Managing Cover Crops: Checklist for Integrating Cover Crops Into Your Cropping System

Purdue Extension publication AY-354-W

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Eileen Kladivko, Robert Nielsen, Shaun Casteel, Keith Johnson, and James Camberato, Purdue Department of Agronomy; Christian Krupke, Purdue Department of Entomology; William Johnson, Bryan Young, and Kiersten Wise, Purdue Department of Botany & Plant Pathology


This publication is a checklist of things growers should do as they plan for using cover crops in their operation. It is a companion to Managing Cover Crops: An Introduction to Integrating Cover Crops Into a Corn-Soybean Rotation (Purdue Extension publication AY-353-W) and Managing Cover Crops: Cover Crops for Modern Cropping Systems (AY-352-W).

It is best to use this checklist in conjunction with the Midwest Cover Crops Field Guide, second edition (ID-433). The page numbers in the checklist below refer you to the guide for more information.

Initial Considerations

Before planting cover crops, you should:

  • Determine the goal(s) for your cover crop (pages 7-10)
  • Consider your current cash crop and following year cash crop (pages 11-14, 41-43, 44-45):
    • Consider C:N ratios of the cover crop (crop compatibility and N availability for next year’s cash crop)
    • Consider the timing of fall harvest and spring planting (time window for cover crop growth)
    • Decide if you want a cover crop that winter kills or one that grows again in spring
  • Consider your current herbicide program with respect to potential carryover (pages 29-35)
  • Determine how you will seed the cover crop (pages 18-24):
    • Decide whether you will drill or split-row plant after harvest
    • Determine whether you will use broadcast seeding with or without shallow incorporation
    • Consider if aerial seeding/high-clearance equipment seeding into a standing cash crop is an effective option
  • Select cover crop(s) and seeding rates, to match your seeding method, timing, and subsequent cash crop
  • Arrange for seeding services, if needed
  • Order seed in advance!

Late Summer/Fall

In the late summer and fall, be sure to:

  • Seed the cover crop at the appropriate time


Over the winter:

  • Consider whether you need to modify your herbicide program based on weed challenges and desired cover crops for the following year (pages 26-28, 29-35)


In the spring, be sure to:

  • Observe fields for cover crop growth
  • Watch the weather and be ready to modify when you terminate covers (pages 48-49)
  • Scout the field for pests. If necessary, consider chemical control of pests at termination. For effective control, you must kill insect pests when they are small; large insects are difficult to kill and often move to adjacent fields (as is the case with armyworm caterpillars) (pages 36-39)
  • Terminate cover crops at appropriate time (consider cash crop, cover crop, wet vs. dry spring, etc.)
  • Allow a “host-free period” between the cover crop and the cash crop to starve any pests that may be left in the field after you kill the cover crop — two weeks is ideal
  • Seed the cash crop, ensuring proper planter adjustments to provide seed slot closure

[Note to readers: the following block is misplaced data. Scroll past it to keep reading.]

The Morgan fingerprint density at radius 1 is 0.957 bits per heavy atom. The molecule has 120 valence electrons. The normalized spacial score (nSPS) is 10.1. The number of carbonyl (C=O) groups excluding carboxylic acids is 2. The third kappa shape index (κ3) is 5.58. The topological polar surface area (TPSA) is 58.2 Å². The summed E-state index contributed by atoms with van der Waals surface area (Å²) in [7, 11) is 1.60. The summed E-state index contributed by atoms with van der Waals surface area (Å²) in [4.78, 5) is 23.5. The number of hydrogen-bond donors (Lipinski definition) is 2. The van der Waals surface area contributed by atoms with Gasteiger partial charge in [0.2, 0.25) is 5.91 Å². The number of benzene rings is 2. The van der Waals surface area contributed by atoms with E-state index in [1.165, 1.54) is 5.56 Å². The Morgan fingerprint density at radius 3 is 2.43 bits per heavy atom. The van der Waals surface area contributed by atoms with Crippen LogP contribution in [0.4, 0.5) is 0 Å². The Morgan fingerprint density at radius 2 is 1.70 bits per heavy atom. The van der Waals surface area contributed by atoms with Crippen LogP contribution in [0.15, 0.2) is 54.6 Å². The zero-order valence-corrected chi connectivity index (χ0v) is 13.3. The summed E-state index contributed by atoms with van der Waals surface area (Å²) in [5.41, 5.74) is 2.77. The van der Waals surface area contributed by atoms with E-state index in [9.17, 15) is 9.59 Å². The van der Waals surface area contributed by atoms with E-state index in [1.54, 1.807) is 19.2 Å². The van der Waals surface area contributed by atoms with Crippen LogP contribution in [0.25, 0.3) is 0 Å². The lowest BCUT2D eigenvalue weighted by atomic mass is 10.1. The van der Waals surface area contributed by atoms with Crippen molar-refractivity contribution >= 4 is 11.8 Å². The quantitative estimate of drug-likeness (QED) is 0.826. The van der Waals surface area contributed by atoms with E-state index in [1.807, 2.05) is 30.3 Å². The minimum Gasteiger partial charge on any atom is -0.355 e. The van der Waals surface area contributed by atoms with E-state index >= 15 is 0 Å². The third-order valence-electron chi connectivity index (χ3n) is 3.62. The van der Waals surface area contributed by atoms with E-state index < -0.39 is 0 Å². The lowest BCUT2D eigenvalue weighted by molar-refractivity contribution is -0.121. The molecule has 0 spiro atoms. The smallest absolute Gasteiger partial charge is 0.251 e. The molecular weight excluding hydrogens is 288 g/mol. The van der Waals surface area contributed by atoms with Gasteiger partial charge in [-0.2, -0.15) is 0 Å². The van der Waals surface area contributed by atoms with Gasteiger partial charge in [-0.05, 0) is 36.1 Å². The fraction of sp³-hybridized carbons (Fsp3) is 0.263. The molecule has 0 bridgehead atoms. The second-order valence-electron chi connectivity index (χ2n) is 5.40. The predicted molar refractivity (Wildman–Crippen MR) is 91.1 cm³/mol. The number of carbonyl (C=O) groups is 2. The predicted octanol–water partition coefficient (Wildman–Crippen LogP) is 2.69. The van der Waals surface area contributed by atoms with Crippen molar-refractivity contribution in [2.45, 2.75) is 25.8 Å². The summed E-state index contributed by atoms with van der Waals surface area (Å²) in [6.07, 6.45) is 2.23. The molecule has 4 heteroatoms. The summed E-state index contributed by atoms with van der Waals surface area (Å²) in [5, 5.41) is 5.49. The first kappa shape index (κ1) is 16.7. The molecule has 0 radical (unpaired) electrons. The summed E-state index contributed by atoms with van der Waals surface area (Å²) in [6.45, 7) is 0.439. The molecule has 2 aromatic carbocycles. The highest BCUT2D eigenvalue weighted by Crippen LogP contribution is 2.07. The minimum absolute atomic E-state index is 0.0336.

• Monitor for pests or incomplete termination of cover crop


Managing Cover Crops: An Introduction to Integrating Cover Crops Into a Corn-Soybean Rotation

This publication (Purdue Extension publication AY-353-W) outlines an introductory approach to integrating cover crops into a corn-soybean cropping system.

Managing Cover Crops: Cover Crops for Modern Cropping Systems

This publication (Purdue Extension publication AY-352-W) describes the benefits and considerations of using cover crops in today’s agricultural rotations.

Midwest Cover Crops Council

This website includes cover crops selector tools that allow you to choose your county and get seeding dates for each cover crop. There is a tool for agronomic crops for many states, plus for a tool for vegetable crops for Michigan. You can also get seeding rates by reading the information sheet about your cover crop of choice. The website includes a wealth of other information about cover crops from around the Midwest.

Midwest Cover Crops Field Guide

This pocket guide (Purdue Extension publication ID-433) was produced by the MCCC and the Purdue Crop Diagnostic Training and Research Center. The guide contains more detailed information about selecting and managing cover crops and describes common cover crops for our region. The descriptions also include ranges of cover crop seeding rates.

Terminating Cover Crops: Successful Cover Crop Termination with Herbicides

As the title suggests, this publication (Purdue Extension publication WS-50-W) describes how producers can effectively terminate cover crops with herbicides to prevent them from becoming weeds in the cash crop.

Herbicide Carryover Table

Although published by Penn State, this table includes information that would fit Indiana.

Agronomy Technical Note: Recommended Cover Crop Seeding Methods and Tools

This excellent publication describes cover crop seeding methods that can be used in Indiana and similar Midwest states.

Find Out More

Find more publications in the Managing Cover Crops series by visiting the Purdue Extension Education Store.

Reference to products in this publication is not intended to be an endorsement to the exclusion of others that may be similar. Individuals using such products assume responsibility for their use in accordance with current directions of the manufacturer. ©2015 by Purdue Extension. All rights reserved.

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Published: August 2015

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